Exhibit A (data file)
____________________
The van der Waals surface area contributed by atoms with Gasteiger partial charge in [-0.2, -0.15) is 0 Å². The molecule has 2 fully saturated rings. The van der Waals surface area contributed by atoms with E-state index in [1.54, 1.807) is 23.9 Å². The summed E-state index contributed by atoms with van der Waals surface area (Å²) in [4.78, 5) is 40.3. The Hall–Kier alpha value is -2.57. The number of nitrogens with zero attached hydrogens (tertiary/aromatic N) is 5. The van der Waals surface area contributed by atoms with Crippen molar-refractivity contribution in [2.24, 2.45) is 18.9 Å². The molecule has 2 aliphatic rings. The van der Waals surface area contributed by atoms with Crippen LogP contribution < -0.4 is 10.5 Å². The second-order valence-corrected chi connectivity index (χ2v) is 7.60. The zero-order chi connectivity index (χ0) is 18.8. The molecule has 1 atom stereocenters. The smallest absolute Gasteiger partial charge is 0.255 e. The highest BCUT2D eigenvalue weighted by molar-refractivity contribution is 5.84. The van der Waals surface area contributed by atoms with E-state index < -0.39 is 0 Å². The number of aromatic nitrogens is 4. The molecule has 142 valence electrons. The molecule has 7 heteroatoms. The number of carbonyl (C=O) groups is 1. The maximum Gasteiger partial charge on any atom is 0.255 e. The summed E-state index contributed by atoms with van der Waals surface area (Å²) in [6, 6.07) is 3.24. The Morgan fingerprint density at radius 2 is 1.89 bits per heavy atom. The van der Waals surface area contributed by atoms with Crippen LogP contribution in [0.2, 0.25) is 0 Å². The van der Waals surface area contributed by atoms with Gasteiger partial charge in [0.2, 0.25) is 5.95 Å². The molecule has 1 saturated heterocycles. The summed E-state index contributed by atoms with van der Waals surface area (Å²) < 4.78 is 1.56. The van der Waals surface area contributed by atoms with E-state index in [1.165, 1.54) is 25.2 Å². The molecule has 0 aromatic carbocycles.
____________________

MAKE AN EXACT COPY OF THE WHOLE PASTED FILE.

The van der Waals surface area contributed by atoms with Gasteiger partial charge in [-0.2, -0.15) is 0 Å². The molecule has 2 fully saturated rings. The van der Waals surface area contributed by atoms with E-state index in [1.54, 1.807) is 23.9 Å². The summed E-state index contributed by atoms with van der Waals surface area (Å²) in [4.78, 5) is 40.3. The Hall–Kier alpha value is -2.57. The number of nitrogens with zero attached hydrogens (tertiary/aromatic N) is 5. The van der Waals surface area contributed by atoms with Crippen molar-refractivity contribution in [2.24, 2.45) is 18.9 Å². The molecule has 2 aliphatic rings. The van der Waals surface area contributed by atoms with Crippen LogP contribution < -0.4 is 10.5 Å². The second-order valence-corrected chi connectivity index (χ2v) is 7.60. The zero-order chi connectivity index (χ0) is 18.8. The molecule has 1 atom stereocenters. The smallest absolute Gasteiger partial charge is 0.255 e. The highest BCUT2D eigenvalue weighted by molar-refractivity contribution is 5.84. The van der Waals surface area contributed by atoms with E-state index < -0.39 is 0 Å². The number of aromatic nitrogens is 4. The molecule has 142 valence electrons. The molecule has 7 heteroatoms. The number of carbonyl (C=O) groups is 1. The maximum Gasteiger partial charge on any atom is 0.255 e. The summed E-state index contributed by atoms with van der Waals surface area (Å²) in [6, 6.07) is 3.24. The Morgan fingerprint density at radius 2 is 1.89 bits per heavy atom. The van der Waals surface area contributed by atoms with Crippen LogP contribution in [0.2, 0.25) is 0 Å². The van der Waals surface area contributed by atoms with Gasteiger partial charge in [0.2, 0.25) is 5.95 Å². The molecule has 1 saturated heterocycles. The summed E-state index contributed by atoms with van der Waals surface area (Å²) < 4.78 is 1.56. The van der Waals surface area contributed by atoms with E-state index in [1.165, 1.54) is 25.2 Å². The molecule has 0 aromatic carbocycles.